Gyalwang Karmapa Teaches on “How to Handle Conflicts Among the Different Vows”
December 8, 2009 – Tergar Monastery, Bodhgaya
Teachings, Day Five:
Following yesterday’s debate-style discussion of the various schools’ views on the three vows, His Holiness began by commenting that it is crucial that we have a clear understanding as to what our own position is and what that of others is. When we sketch out a range of positions, Gyalwang Karmapa noted that sometimes people get confused and begin mixing the view of our school with that of others. The great scholars of the past composed treatises that explore crucial points, refuting others’ views and establishing their own, in order to make clear for us the reasoning behind their position. He observed that such texts often begin by defeating the views of others, and may do so using what can strike us as harsh speech.
If we find ourselves put off by the strong language scholars use in negating the views of others, as we study these texts it is important that we bear in mind what their purpose was. When we read the compositions of the Eighth Karmapa, for example, when he argues powerfully against others, we need to keep in mind that the point is to cut through wrong views, rather than to find fault with others. Such debates were waged among great scholar-yogis who stated their positions strongly with the motivation of spreading the teachings, for the benefit of all sentient beings. Sentient beings have various attitudes and aptitudes, and so we need different presentations, and thus it is appropriate and in fact necessary that the Dharma offers a range of views.
His Holiness cited the example of Lama Tsongkhapa, the founder of the Gelugpa school, who argued that the monastic discipline in the Sakya school had degenerated. This resulted in heated debates between the Sakya scholars, Gorampa and Shakya Chogden, and Lama Tsongkhapa and his followers. Yet it is utterly mistaken to conclude that these discussions were driven by competitiveness and pride, for these are great lamas who are free of the influence of such afflictions and who have high realizations of the Dharma. Indeed, Lama Tsongkhapa’s comments sparked a revival of interest in vinaya study and practice. As such, Gyalwang Karmapa said, we can see that these vigorous debates injected vigor into the Dharma and thus helped it to remain fresh and to spread in Tibet. Therefore it is most appropriate that we view those who initiated and participated in such debates with respect.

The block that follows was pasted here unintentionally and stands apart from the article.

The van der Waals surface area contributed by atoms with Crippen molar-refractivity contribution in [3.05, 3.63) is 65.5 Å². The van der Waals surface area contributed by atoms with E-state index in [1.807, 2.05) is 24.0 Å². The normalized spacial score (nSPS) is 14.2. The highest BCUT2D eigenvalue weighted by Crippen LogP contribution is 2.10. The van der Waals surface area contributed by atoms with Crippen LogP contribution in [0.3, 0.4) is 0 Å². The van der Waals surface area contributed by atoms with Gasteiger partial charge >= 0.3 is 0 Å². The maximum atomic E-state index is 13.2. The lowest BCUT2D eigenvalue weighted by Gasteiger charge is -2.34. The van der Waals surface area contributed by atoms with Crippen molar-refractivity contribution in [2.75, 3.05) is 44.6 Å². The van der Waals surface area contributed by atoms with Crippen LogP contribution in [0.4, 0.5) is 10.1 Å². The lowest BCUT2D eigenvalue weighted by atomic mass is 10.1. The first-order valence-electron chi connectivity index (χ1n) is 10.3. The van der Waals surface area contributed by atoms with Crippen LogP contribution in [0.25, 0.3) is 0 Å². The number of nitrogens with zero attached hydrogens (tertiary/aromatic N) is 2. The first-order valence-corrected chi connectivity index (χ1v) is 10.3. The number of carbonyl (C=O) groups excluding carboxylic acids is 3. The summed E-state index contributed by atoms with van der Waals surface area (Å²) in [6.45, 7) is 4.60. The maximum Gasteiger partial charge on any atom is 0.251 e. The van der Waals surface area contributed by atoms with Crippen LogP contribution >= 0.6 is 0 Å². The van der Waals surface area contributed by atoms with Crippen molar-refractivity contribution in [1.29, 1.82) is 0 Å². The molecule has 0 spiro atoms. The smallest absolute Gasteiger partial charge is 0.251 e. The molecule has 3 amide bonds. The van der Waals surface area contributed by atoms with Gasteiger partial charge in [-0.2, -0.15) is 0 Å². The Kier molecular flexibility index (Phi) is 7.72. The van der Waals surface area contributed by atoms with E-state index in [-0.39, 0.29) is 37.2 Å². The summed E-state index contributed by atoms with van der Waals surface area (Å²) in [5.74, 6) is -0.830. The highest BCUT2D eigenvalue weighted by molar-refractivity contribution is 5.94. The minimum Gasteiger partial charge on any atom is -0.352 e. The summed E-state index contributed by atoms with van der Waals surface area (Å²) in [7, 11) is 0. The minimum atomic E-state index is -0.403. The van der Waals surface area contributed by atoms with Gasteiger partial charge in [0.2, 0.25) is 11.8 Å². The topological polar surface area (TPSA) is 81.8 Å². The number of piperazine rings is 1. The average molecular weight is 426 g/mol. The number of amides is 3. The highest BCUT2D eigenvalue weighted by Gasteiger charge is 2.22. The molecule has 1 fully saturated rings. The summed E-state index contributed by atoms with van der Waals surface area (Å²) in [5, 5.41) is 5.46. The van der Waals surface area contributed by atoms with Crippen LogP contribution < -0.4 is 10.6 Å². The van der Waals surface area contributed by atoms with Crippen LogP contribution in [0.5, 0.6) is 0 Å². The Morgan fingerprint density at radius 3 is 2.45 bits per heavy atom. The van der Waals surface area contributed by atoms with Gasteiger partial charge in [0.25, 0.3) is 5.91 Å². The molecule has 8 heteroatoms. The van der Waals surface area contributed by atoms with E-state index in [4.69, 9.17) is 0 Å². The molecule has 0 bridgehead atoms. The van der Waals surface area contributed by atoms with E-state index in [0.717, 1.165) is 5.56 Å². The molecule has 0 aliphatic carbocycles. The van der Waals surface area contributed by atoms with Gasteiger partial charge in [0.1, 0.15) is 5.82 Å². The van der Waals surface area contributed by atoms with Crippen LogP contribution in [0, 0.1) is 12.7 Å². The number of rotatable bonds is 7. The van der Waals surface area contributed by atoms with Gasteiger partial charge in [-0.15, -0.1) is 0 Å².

Returning to the discussion of vows, His Holiness went on to comment that both those who hold the upasaka, or genyen vows of lay practitioners and those who hold higher monastic vows are sustaining the teachings of the Buddha. Just as a well-constructed house needs four pillars, the teachings of the Buddha are built around the four pillars of upasakas, upasikas, (male and female holders of lay precepts) and bhikshus and bhikshunis (in Tibetan, gelongs and gelongmas, or fully ordained monks and nuns). Among the monastics, the two communities that are considered senior or supreme are the bhikshus and bhikshunis. Among the lay followers, the highest are the male and female holders of lay precepts. When all four are present, the house becomes stable. His Holiness stressed that the presence of all four is indispensable in order for the Buddha’s teachings to remain long and flourish. He added that such topics would be discussed further in the upcoming vinaya colloquium that also forms part of this year’s winter debate session.
Continuing the topic of various communities that contribute to the Dharma, His Holiness turned his attention to lay followers, and addressed a wide number of ways that lay Buddhists can deepen their commitment by taking precepts to become upasaka, or genyen. In doing so, lay Buddhists will find there are many benefits, and they may also consider that they are receiving vows that come from the Buddha and are maintaining the discipline that is the foundation of the Dharma. Gyalwang Karmapa described 100 different types of upasakas, ranging from those who observe only one vow for a limited time up to those who vow to a life of celibacy and abstention from the ten non-virtuous actions. With such a variety of options, he noted, we can see that the Dharma offers many opportunities for people to proceed gradually, committing only to what they can actually maintain.